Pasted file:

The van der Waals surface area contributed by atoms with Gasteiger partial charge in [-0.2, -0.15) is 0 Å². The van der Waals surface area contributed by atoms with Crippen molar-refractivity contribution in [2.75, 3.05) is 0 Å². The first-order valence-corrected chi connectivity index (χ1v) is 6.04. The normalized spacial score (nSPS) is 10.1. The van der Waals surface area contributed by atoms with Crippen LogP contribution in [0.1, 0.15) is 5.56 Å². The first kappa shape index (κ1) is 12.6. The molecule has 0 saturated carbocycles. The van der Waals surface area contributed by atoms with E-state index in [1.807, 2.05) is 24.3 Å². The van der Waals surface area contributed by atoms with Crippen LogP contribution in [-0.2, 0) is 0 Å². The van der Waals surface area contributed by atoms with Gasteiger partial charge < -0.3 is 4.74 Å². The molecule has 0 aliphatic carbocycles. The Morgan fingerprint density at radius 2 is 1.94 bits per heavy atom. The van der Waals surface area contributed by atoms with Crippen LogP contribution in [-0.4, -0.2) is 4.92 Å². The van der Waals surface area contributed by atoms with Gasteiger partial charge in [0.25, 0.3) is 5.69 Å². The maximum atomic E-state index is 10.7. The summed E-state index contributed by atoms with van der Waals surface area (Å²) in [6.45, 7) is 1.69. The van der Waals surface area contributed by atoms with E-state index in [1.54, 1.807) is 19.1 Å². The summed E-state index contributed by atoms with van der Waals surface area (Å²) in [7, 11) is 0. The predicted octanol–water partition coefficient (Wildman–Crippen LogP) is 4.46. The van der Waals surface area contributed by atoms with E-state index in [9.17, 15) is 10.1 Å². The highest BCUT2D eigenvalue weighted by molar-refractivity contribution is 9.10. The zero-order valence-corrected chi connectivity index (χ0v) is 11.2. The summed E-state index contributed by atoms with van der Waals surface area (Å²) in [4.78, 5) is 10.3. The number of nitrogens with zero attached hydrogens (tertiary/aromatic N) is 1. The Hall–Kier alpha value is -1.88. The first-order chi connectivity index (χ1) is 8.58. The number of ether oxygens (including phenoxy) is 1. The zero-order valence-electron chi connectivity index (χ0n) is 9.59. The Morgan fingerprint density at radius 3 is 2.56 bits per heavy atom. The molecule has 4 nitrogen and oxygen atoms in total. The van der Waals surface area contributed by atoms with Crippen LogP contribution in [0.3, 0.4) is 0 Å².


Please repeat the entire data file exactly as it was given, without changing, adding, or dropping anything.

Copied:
The van der Waals surface area contributed by atoms with Gasteiger partial charge in [-0.2, -0.15) is 0 Å². The van der Waals surface area contributed by atoms with Crippen molar-refractivity contribution in [2.75, 3.05) is 0 Å². The first-order valence-corrected chi connectivity index (χ1v) is 6.04. The normalized spacial score (nSPS) is 10.1. The van der Waals surface area contributed by atoms with Crippen LogP contribution in [0.1, 0.15) is 5.56 Å². The first kappa shape index (κ1) is 12.6. The molecule has 0 saturated carbocycles. The van der Waals surface area contributed by atoms with E-state index in [1.807, 2.05) is 24.3 Å². The van der Waals surface area contributed by atoms with Crippen LogP contribution in [-0.2, 0) is 0 Å². The van der Waals surface area contributed by atoms with Gasteiger partial charge < -0.3 is 4.74 Å². The molecule has 0 aliphatic carbocycles. The Morgan fingerprint density at radius 2 is 1.94 bits per heavy atom. The van der Waals surface area contributed by atoms with Crippen LogP contribution in [-0.4, -0.2) is 4.92 Å². The van der Waals surface area contributed by atoms with Gasteiger partial charge in [0.25, 0.3) is 5.69 Å². The maximum atomic E-state index is 10.7. The summed E-state index contributed by atoms with van der Waals surface area (Å²) in [6.45, 7) is 1.69. The van der Waals surface area contributed by atoms with E-state index in [1.54, 1.807) is 19.1 Å². The summed E-state index contributed by atoms with van der Waals surface area (Å²) in [7, 11) is 0. The predicted octanol–water partition coefficient (Wildman–Crippen LogP) is 4.46. The van der Waals surface area contributed by atoms with E-state index in [9.17, 15) is 10.1 Å². The highest BCUT2D eigenvalue weighted by molar-refractivity contribution is 9.10. The zero-order valence-corrected chi connectivity index (χ0v) is 11.2. The summed E-state index contributed by atoms with van der Waals surface area (Å²) in [4.78, 5) is 10.3. The number of nitrogens with zero attached hydrogens (tertiary/aromatic N) is 1. The Hall–Kier alpha value is -1.88. The first-order chi connectivity index (χ1) is 8.58. The number of ether oxygens (including phenoxy) is 1. The zero-order valence-electron chi connectivity index (χ0n) is 9.59. The Morgan fingerprint density at radius 3 is 2.56 bits per heavy atom. The molecule has 4 nitrogen and oxygen atoms in total. The van der Waals surface area contributed by atoms with Crippen LogP contribution in [0.3, 0.4) is 0 Å².